Tuesday 16 September 2008

Iran and the Iranians (1): Misunderstood and underrated.

No Muslim country has had such a consistently bad press in the West as Iran since 1979, when a grave-looking cleric succeeded in ousting the Shah. But it is often forgotten that also under the Pahlevi-dynasty Iranian politics had its sinister side – not least by the decision of the last Shah’s father to rename the country ‘Iran’ in order to underscore the nation’s perceived Aryan roots, a notion that conjures up very unsavoury associations, certainly in post-war Europe and America.

Perhaps it would be better if the country were named ‘Persia’ again',* because it might help raising other people’s awareness of its ancient cultural legacy. When, in the seventh century CE, Islam took a foothold in the region, Persians quickly occupied influential positions because they possessed the skills which were in short supply among the Arabs who initially controlled the new empire. When the Abbasid caliphate replaced the Umayyad Dynasty of Damascus, Persians began pouring into the state administration and education system. Their cultural influence radiated far beyond present-day Iran into Central Asia and what are now Pakistan and Northwest India. Until the middle of the nineteenth century, Persian was the court language of the Mughal emperors.

The Persians' cultural resilience is exemplified by the fact that they managed to retain their own language even after Islamization, in contrast to, for example, the Egyptians and Syrians who became more thoroughly Arabized. Some of the finest Islamic poetry of Islamic world was written in Persian. Through translation, poets like Attar, Hafiz, and Rumi (or Jalal al-Din al-Balkhi as the Persians call him) have even become household names in the West. But also famous medieval Islamic scholars addressing wider audiences in Arabic, like Ibn Sina (Avicenna) and al-Ghazali, came from the Persianate world.

Present-day Iranians (Persians) are not only well aware of this legacy, but take an active interest in preserving it and keeping it alive. Whenever I meet Iranians they never fail to impress me with their erudition. At a conference in Indonesia I met a man who in his daily life worked as an administration manager at an oil refinery in Southern Iran, but whose real passion was literature. Equally at home in classical Persian poetry and modern prose, as well as Western writings, he quoted from Bertold Brecht and Joseph Conrad. Although he claimed that his superior at work was a grim and dour member of the 'mullahcracy', the latter nevertheless was generous enough to give him time off to attend conferences around the world and always eager for stories from the outside when he returned.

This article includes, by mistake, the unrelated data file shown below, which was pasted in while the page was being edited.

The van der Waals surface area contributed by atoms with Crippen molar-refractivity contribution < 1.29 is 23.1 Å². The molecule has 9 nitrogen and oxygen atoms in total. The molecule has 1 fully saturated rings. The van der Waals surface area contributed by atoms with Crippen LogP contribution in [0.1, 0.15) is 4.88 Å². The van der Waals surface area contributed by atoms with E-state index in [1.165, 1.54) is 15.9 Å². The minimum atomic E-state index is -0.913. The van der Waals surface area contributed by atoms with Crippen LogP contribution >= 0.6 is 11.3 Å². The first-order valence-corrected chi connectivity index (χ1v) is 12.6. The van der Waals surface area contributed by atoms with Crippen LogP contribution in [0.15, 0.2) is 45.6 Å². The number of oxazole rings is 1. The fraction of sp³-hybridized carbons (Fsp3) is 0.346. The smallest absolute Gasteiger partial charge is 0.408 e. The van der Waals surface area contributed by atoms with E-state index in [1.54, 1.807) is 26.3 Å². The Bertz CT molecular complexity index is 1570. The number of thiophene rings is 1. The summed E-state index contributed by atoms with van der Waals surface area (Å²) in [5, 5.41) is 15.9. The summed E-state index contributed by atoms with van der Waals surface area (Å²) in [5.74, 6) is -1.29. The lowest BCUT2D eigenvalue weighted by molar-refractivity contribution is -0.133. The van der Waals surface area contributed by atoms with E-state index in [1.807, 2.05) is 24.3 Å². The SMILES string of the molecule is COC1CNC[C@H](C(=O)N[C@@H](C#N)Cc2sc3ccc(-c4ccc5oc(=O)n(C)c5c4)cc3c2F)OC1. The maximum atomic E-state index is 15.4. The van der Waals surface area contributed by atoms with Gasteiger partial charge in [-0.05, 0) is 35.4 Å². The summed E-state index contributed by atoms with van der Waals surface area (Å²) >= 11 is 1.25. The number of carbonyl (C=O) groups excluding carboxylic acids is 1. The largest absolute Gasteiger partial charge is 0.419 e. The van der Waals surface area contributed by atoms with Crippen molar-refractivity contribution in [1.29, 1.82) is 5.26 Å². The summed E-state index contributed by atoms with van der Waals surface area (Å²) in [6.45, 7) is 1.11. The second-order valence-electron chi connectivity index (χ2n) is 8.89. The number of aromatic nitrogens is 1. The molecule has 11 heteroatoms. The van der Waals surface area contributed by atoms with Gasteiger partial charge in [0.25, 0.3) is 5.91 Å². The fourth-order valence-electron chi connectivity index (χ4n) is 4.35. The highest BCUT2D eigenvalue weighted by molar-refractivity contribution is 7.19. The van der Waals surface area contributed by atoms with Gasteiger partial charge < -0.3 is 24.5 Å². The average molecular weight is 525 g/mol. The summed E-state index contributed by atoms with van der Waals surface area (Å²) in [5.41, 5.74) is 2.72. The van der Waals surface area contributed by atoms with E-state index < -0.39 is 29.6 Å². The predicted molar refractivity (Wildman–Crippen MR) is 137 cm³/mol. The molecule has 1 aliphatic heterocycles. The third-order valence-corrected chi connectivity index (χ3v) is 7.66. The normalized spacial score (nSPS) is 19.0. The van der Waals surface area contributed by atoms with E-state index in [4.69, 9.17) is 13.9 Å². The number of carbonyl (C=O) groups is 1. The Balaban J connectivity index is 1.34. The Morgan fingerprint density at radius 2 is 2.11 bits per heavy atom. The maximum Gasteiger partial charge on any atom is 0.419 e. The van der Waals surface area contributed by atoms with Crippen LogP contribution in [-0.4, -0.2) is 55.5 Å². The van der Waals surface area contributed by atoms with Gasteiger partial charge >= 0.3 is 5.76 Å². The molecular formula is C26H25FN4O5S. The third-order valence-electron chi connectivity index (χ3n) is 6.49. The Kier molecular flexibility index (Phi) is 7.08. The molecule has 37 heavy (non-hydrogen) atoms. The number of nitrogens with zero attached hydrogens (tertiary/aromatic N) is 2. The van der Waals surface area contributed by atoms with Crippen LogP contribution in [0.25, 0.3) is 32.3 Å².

Kader Abdolah
Admittedly, substantial numbers of intellectuals have been forced to seek refuge elsewhere. There is the very impressive example of Kader Abdolah (pen name of Hossein Sadjadi Ghaemmaghami Farahani). As a leftist political activist he fell foul of the regime and had to flee the country in 1985, reaching the Netherlands in 1988 While awaiting political asylum in a refugee centre he taught himself Dutch. In 1993, he made his Dutch literary debut with a collection of short stories about his experiences as a refugee and foreigner. Now he is one of the country’s best-selling authors. The English translation of his latest novel, My Father's Notebook won the prestigious Vondel Prize, while the Dutch original (Spijkerschrift: Notities van Aga Akbar) was awarded the E. du Perron Prize. Others were able – for some time at least – to find a modus Vivendi with the regime, although with the growing influence of hardliners that became increasingly difficult.

Abdolkarim Soroush
For some time one of today’s foremost Persian thinkers, the pharmacologist-turned-philosopher and scholar of religion Abdolkarim Soroush (pen name of Hosein Haj Faraj Dabbagh), was able to combine his work in the Islamic Republic’s higher education system with critical philosophical investigations. Initially primarily interested in the philosophy of science, he later shifted towards religious topics. Unfortunately, by 2000 his views drew such hostile reactions from Ansar-e-Hizbullah vigilante groups that he deemed it prudent to move abroad. Since then he has been teaching at Ivy-league universities in the States and at Berlin’s Wissenschaftkolleg. Most of his writings are in Persian, but Reason, Freedom, and Democracy in Islam, a collection of essays in English, gives a good insight in his ideas.

More recently, I came across the writings of Ramin Jahanbegloo. A cousin of Seyyed Hossein Nasr, Jahanbegloo studied philosophy at the Sorbonne and spent many years teaching in Toronto, until he returned to Iran, accepting a post as head of the Contemporary Philosophy Department of the Cultural Research Center in Tehran (2001-2006). During this time he wrote a book on intellectual life in Iran, entitled Iran: Between Tradition and Modernity

Ramin Jahanbegloo
After Mahmoud Ahmadinejad took over the presidency in the Fall of 2005, Iran’s intellectual climate deteriorated and between April and August 2006, Ramin Jahanbegloo was detained in the notorious Evin prison. Following an intensive campaign by intellectuals in both Iran and abroad he released and went to India. BHe served for two years as Rajni Kothari Professor of Democracy at the Centre for the Study of Developing Societies in New Delhi, until returning to Toronto in early 2008.

Jahanbegloo made name as the one who managed to bring thinkers like Richard Rorty, Antonio Negri, and Michael Ignatieff to Tehran. He also published books of his conversations and interviews with Isaiah Berlin and Ashis Nandy, and written about Indian thought, Gandhi, and the doctrine of nonviolence. Certainly a man to watch.

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